Motivate Yourself 100 - 104: Happiness
The topic for the month will be Happiness.
After all it’s something that we all strive to achieve – isn’t it?
In fact, the Government has recently realised that GDP is no longer a viable method of measuring a country’s success.
The Office for National Statistics have been tasked with asking people to rate their own well-being and have produced annual ‘personal well-being’ statistics to measure how happy we all are.
Research has already shown that once a country has a moderate level of cash the contentment of its citizens begins to drop the higher their salaries get.
As David Myers, Professor of Psychology at Hope College in Michigan once said:
“Thanks to our capacity to adapt to ever greater fame and fortune, yesterdays luxuries can soon become today’s necessities and tomorrows relics.”
This may well be down to what is called our happiness 'set point'. Just like having blonde hair and blue eyes, our happiness set point is genetically given to us at birth. But does that mean that we are destined for misery if we have inherited Granny’s miserable attitude gene?
It would appear that this is not the case because Granny may well determine only half of our set point. According to research by Sonja Lyubomirsky and Kennon Sheldon of The University Of California:
- 50% of our happiness depends on genetic stuff
- 10% depends on our environment
- 40% is changeable by what they described as ‘intentional activities’.
A lot of people may find all of this difficult to believe since, if you ask most people what would improve their life then the response “More money” is usually top of the list.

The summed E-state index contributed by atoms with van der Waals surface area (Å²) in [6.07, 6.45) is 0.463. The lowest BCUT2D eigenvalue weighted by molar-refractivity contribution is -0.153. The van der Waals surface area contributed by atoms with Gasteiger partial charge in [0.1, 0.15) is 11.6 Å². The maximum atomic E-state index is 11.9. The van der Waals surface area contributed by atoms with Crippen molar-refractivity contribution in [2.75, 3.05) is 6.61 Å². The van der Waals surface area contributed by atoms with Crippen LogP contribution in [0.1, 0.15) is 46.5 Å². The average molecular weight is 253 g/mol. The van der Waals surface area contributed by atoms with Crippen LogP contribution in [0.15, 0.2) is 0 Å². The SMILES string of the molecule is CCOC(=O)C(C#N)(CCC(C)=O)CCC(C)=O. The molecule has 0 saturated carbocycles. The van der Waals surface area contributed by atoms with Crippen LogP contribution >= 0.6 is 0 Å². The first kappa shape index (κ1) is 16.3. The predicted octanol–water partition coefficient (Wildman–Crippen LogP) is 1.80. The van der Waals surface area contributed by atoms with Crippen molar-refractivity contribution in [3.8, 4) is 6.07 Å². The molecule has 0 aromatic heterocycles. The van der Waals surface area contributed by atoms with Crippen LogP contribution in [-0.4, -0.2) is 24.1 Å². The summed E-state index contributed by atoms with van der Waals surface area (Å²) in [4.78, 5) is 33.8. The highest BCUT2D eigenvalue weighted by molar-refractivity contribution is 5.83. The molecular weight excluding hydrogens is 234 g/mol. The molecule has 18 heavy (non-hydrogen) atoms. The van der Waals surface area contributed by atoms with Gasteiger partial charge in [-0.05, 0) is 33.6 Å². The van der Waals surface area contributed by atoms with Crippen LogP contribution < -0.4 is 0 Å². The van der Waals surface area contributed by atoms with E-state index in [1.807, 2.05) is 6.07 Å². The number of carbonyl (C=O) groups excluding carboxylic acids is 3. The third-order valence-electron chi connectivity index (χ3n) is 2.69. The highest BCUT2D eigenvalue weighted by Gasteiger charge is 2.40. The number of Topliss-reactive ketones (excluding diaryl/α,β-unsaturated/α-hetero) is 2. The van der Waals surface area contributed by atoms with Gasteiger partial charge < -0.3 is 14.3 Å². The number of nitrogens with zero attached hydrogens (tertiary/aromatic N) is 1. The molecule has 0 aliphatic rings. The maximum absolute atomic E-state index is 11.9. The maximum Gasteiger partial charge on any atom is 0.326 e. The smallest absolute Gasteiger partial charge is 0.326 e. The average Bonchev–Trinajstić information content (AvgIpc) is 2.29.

The general view would be that if they were 2 stone lighter, living in a massive mansion and enormously rich then all their problems would go away - true, yes?
Well, no of course not! According to research conducted in the 70’s by Philip Brickman of Northwestern University with Illinois State Lottery winners, good fortunes in our life will only give us a temporary boost. The boost only lasts around 12 months and after that our happiness set point returns to its original level.
The psychological theory of habituation is the main cause of this effect. As David Myers said:
“... we have a tendency to get used to any positive change in our life styles and quickly start taking things for granted”.
In Lyubomirsky and Sheldon’s experiment they asked two groups of participants to measure their levels of happiness …
The first group had very recently experienced a rise in their happiness due to ‘circumstantial change’ – such as moving house or getting a pay rise.
The second group: experienced ‘intentional change’ – by changing careers or joining a local society.
The participants were then asked to continue to measure their happiness levels for several weeks.
By the end of the experiment a surprising result had emerged in that the group who had experienced ‘intentional change’ remained happier for longer.
The researchers concluded that the ‘circumstantial change’ group had suffered from ‘hedonistic habituation’ – where their familiarity with the new source of happiness meant that their positive feelings soon faded away.
In the case of the ‘intentional change’ group, the constant flood of positive emotions they’d experienced caused a much longer-lasting state of happiness.
It would seem that ‘intentional activity’ really does have the best potential to elevate people into the higher end of their happiness range.
The lesson from this research would suggest that if you want to stay happier for longer, learn to get out of your comfort zone, make some changes in your life and do something different.